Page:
South Korea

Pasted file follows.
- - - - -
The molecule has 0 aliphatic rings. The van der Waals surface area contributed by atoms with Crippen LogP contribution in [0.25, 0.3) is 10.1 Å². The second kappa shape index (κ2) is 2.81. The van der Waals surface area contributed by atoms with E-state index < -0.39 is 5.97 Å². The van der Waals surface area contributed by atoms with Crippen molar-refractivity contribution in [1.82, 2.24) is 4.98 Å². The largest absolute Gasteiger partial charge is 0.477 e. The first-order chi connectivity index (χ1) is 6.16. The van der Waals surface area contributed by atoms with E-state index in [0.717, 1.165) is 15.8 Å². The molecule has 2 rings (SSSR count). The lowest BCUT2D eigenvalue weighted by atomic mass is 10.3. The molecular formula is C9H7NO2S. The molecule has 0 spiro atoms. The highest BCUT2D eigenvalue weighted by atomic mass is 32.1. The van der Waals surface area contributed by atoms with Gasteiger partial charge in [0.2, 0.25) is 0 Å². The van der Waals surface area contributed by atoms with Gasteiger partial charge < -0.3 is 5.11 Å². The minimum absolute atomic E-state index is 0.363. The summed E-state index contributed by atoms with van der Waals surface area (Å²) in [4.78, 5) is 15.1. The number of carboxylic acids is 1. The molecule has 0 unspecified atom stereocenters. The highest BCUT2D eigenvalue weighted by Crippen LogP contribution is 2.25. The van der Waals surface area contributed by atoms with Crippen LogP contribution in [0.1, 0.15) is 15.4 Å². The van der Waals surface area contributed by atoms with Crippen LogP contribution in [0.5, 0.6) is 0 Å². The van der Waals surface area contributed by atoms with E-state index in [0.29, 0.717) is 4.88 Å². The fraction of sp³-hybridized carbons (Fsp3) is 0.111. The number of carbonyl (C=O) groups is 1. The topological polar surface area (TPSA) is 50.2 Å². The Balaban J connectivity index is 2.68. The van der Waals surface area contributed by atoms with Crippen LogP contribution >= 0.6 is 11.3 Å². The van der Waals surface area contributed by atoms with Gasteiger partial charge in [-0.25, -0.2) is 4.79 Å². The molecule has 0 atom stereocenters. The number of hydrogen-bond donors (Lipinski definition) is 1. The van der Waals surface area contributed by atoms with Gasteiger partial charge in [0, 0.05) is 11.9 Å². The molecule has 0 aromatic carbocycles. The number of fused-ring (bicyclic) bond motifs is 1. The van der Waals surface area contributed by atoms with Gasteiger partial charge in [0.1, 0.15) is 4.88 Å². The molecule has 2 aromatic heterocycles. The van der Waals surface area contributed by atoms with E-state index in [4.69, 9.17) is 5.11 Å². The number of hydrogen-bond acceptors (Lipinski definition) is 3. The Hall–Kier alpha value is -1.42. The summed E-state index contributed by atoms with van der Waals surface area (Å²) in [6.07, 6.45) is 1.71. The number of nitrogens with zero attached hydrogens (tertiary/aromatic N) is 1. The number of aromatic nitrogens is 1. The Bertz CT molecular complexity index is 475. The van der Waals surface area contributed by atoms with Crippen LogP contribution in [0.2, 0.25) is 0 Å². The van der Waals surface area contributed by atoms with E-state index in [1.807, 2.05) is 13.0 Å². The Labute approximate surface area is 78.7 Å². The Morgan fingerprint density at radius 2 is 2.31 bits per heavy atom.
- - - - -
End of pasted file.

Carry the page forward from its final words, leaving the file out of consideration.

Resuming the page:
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South Korea Despite the fact that South Korea has one of the most advanced information communication technology sectors in the world, online expression remains under the strict legal and technological control of the central government. The country is the global leader in Internet connectivity and speed, but its restrictions on what Internet users can access are substantial. RESULTS AT A GLANCE Filtering No Evidence of Filtering Suspected Filtering Selective Filtering Substantial Filtering Pervasive Filtering Political • Social • Conflict and security • Internet tools • OTHER FACTORS Low Medium High Not Applicable Transparency • Consistency • 352 South Korea Background The Republic of Korea (commonly referred to as South Korea) was established in 1948 and spent most of its first four decades under authoritarian rule. In response to massive protests in 1987, the government eventually enacted a democratic constitution that has endured to this day. South Korea has become one of the most vibrant democracies in the eastern hemisphere, and its human rights record has markedly improved since the 1990s. Today, South Korean citizens enjoy universal suffrage and broad constitutional freedoms, and they choose their leaders in free and fair multiparty elections. The diplomatic policies of South Korea are heavily influenced by its relationship with the Democratic People’s Republic of Korea (commonly referred to as North Korea). South Korea has been technically at war since the two sides fought to a stalemate in 1953. Since then the government has often been intolerant of dissident views, particularly from supporters of communism or of North Korea.1 The National Security Law (NSL) is the epitome of the government’s stance—thousands of South Koreans have been arrested under the anticommunist law since its enactment in 1948.2 Although prosecutions under the NSL have significantly decreased since the late 20th century, there have been a few recent high-profile investigations using the law. At the start of the 21st century, South Korea attempted a new policy of engagement with KEY INDICATORS GDP per capita, PPP (constant 2005 international dollars) 25,493 Life expectancy at birth, total (years) 80 Literacy rate, adult total (percent of people age 15+) 99* Human Development Index (out of 169) 12 Rule of Law (out of 5) 3.5 Voice and Accountability (out of 5) 3.2 Democracy Index (out of 167) 20 (Full democracy) Digital Opportunity Index (out of 181) 1 Internet penetration rate (percentage of population) 81.5 *South Korea does not report literacy rate information. In previous years, the United Nations has assumed a literacy rate of 99 percent for the country. See United Nations Development Program, “Human Development Report 2009: Overcoming barriers: Human mobility and development,” 2009, http://hdr.undp.org/en/media/HDR_2009_EN_Complete.pdf. Source by indicator: World Bank 2009, World Bank 2008a, UNDP 2009, UNDP 2010, World Bank Worldwide Governance Indicators 2009, Economist Intelligence Unit 2010, ITU 2007, ITU 2009. See Introduction to the Country Profiles, pp. 222–223. ONI Country Profile 353 North Korea. Known as the Sunshine Policy, it was enacted by Kim Dae-jung, the 2000 Nobel Prize laureate who served as president from 1998 until 2003.3 However, the frequent military provocations of North Korea continue to pose ongoing threats to security in South Korea. Today, freedom of expression online in South Korea, with its political and economic complexities, is confronting a new phase of controversy. Internet in South Korea South Korea is one of the most connected countries and most penetrated broadband markets in the world: by 2010, more than 81 percent of citizens had access to the Internet,4 and more than 16 million people subscribed to broadband service.5 Following heavy investment in broadband infrastructure after the Asian financial crisis in the late 1990s, South Korea now provides its citizens with a national network that carries data at average speeds of 17 Mbps, the highest in the world.6 Its capital, Seoul, has been named “the bandwidth capital of the world,” with its fast yet inexpensive broadband service.7 Besides Seoul, major cities in South Korea also supply wireless broadband through Wibro and High-Speed Downlink Packet Access technologies. As a result of this broad coverage, over three-quarters of South Koreans use the Internet more than once per day.8 As of 2010, there were 126 Internet service providers (ISPs) in the country interconnected through five Internet exchange points (IXPs).9 However, of these 126 ISPs, three (KT, formerly known as Korea Telecom, Hanaro Telecom, and Korea Thrunet) control almost 85 percent of the...